For Blood Sugar Balance
Balancing your blood sugar reduces your risk of diabetes. When it comes to managing your blood glucose levels, I always advocate a food first approach combined with regular exercise. For those who are overweight or obese, it is important to look at the root causes. The eat less-move more approach is not for everyone, especially women as their hormones play a major role in weight loss. In treating women for hormonal imbalances such as polycystic ovary syndrome, I have found the following supplements to be helpful to manage blood sugar.
- Berberine is a bioactive found in several plants including European barberry, goldenseal, Oregon grape, and others—that has been shown to help lower blood sugar and decrease total and LDL cholesterol. When taken for 12 weeks, it reduces weight by 5 pounds in obese patients.7 Berberine also helps activate thermogenesis (heat production) in white and brown fat.8 Dose: 500 mg, three times per day. I recommend pulsing for 6-8 weeks, then take at least a 2-week break. Combine berberine with milk thistle at a dose of 105 mg to improve effectiveness.
- Chromium is a mineral that acts as an insulin sensitizer, which means it helps to reverse insulin resistance and lowers both your serum insulin and glucose levels when they are high. Folks with type 2 diabetes, the type that results from insulin resistance, have lower blood chromium levels compared with nondiabetic people. Chromium is a safe supplement worth trying if you are insulin resistant. I recommend a dose of 200 to 1,000 mcg per day of chromium picolinate. Foods high in chromium include eggs, nuts, green beans, and broccoli. Fish oil is also associated with improved insulin levels as is lipoic acid.
For Immune Resilience
A healthy immune system that responds intelligently to a viral infection or other attack is the goal. We want just the right response, not too much and not too little. What do we know from the literature regarding supplements that benefit our immune system, in particular as they relate to Covid-19?
Vitamin D deficiency and its impact on morbidity and mortality in Covid patients has been researched intensively over the last year investigating the association between vitamin D deficiency and Covid-19 severity. Vitamin D deficiency is categorized as serum levels below <20 ng/mL and in one November 2020 meta-analysis it was shown to aggravate Covid-19 illness.9 Another study analyzed vitamin D levels among asymptomatic and critically ill Covid-19 patients and observed increased mortality in vitamin D deficient Covid-19 patients to the extent that the study called for mass administration of vitamin D for at-risk populations.10 Further studies show that high-dose supplementation of vitamin-D in the treatment of Covid-19 illness reduced its severity.11, 12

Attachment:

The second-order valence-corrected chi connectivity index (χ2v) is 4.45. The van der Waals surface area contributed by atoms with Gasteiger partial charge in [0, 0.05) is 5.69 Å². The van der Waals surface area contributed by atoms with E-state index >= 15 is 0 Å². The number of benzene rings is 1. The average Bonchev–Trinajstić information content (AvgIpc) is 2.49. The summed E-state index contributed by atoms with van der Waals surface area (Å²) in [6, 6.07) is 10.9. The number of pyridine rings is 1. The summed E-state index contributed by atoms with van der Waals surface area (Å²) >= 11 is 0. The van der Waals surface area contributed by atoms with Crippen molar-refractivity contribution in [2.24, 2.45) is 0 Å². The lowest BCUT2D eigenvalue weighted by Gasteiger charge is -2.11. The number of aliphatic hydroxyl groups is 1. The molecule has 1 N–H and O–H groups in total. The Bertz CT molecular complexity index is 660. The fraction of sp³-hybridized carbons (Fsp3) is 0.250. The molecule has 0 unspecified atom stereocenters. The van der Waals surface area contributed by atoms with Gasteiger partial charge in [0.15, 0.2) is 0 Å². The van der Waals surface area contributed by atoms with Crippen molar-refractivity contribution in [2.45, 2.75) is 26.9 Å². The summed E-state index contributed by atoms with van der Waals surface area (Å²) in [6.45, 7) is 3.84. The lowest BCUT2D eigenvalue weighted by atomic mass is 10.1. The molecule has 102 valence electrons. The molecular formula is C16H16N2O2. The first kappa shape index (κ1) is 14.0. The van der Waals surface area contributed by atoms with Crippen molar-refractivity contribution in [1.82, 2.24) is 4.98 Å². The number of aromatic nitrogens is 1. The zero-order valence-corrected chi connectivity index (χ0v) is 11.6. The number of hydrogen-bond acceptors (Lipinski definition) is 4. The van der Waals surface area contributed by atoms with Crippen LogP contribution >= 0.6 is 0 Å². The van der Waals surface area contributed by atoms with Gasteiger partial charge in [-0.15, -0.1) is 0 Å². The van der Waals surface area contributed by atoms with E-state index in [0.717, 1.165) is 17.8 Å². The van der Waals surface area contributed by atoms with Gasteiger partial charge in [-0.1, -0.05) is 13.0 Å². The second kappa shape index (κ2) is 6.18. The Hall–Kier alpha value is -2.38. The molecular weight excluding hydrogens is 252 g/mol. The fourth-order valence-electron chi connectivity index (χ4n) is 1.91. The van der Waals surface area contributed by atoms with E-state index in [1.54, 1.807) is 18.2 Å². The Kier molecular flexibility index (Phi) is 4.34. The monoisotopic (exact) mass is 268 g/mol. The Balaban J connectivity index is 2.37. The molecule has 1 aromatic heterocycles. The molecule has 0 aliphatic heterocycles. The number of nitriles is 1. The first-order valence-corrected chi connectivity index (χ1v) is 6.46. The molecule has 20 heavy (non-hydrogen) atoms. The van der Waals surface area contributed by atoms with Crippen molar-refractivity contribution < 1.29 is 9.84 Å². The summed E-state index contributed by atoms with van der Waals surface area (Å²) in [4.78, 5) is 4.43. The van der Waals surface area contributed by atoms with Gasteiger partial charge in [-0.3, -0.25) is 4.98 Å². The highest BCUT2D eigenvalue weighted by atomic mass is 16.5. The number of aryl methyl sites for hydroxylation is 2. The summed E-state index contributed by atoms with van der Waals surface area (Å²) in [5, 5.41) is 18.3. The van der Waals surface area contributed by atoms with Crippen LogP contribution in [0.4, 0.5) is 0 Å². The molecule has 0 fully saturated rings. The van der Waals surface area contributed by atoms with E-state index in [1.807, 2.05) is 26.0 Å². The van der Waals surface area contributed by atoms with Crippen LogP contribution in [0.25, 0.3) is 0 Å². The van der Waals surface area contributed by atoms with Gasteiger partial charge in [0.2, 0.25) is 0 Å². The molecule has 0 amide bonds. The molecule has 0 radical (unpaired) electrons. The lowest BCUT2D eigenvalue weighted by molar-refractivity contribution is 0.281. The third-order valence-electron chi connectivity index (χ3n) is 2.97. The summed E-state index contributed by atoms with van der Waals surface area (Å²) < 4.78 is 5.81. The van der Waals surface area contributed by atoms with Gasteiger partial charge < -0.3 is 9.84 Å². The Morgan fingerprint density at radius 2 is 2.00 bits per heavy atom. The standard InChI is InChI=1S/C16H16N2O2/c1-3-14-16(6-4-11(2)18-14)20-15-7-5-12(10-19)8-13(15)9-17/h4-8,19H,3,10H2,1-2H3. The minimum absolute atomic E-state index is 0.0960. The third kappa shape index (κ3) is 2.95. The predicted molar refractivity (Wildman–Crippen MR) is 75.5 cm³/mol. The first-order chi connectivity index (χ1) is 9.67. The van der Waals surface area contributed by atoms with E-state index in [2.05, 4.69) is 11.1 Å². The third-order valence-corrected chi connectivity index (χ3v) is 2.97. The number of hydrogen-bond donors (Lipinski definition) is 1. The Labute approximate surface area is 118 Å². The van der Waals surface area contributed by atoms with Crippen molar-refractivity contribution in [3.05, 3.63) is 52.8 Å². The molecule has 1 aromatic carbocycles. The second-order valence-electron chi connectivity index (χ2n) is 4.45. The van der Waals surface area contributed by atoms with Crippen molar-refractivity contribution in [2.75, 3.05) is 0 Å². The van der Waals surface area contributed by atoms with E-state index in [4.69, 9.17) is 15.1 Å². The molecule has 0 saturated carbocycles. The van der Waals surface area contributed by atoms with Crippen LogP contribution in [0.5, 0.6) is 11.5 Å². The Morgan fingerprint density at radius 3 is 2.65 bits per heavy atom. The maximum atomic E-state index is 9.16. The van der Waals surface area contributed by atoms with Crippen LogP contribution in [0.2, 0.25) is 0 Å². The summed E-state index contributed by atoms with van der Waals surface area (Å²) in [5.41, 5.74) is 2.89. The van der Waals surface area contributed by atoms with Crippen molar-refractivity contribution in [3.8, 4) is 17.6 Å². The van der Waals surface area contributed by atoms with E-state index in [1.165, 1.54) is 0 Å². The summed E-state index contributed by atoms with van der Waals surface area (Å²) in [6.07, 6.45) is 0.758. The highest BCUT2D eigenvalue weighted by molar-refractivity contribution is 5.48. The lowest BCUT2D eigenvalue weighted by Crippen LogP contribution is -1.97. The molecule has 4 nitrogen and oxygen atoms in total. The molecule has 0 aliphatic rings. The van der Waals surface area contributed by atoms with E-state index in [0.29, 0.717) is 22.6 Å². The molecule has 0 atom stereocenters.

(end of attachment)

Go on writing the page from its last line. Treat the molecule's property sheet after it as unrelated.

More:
It is imperative to say clearly that vitamin D supplementation has not been shown to prevent Covid-19 infection nor cure it. Thus far, the studies show that it may reduce severity of the infection but further studies are needed. However, we know that vitamin D has so many benefits for the body and supplementing is safe so it makes sense to add vitamin D to your daily regimen. The optimal range for vitamin D that I usually recommend is 25(OH)D 52-90 ng/ml but with the current crisis, I would recommend keeping serum vitamin D levels greater than 70 ng/ml.
Quercetin has been shown previously to have an antiviral effect.13 A recent study from 2020 looked specifically at quercetin’s role in the prevention and treatment of COVID19 and its ability to “interfere at multiple steps of pathogen virulence -virus entry, virus replication, protein assembly.” Quercetin has a good safety profile and for this reason the study called for its use in the treatment of respiratory tract infections, including Covid-19.14
Stress, Mental Health and COVID
We are experiencing a difficult time and depression symptoms have tripled compared with before the pandemic. Your food shapes your brain, so I recommend starting first with a healthy diet, and what’s most proven is a low-carb Mediterranean diet adapted to your tastes. Include olive oil, nuts, and seeds to support your mood. Inflammation causes mental and emotional problems. Mindset is very important too—while it’s important to express feelings, we know that a growth mindset, gratitude and optimism help bolster resilience. What is resilience? The process of adapting well to adversity, trauma, tragedy, threats or significant sources of stress – such as family and relationship problems, serious health problems or workplace and financial stressor, according to the American Psychological Association. Resilience is possible for all of us as part of the normal arc of being confronted with difficulty like a pandemic. It is ordinary, not extraordinary, and therefore accessible by all.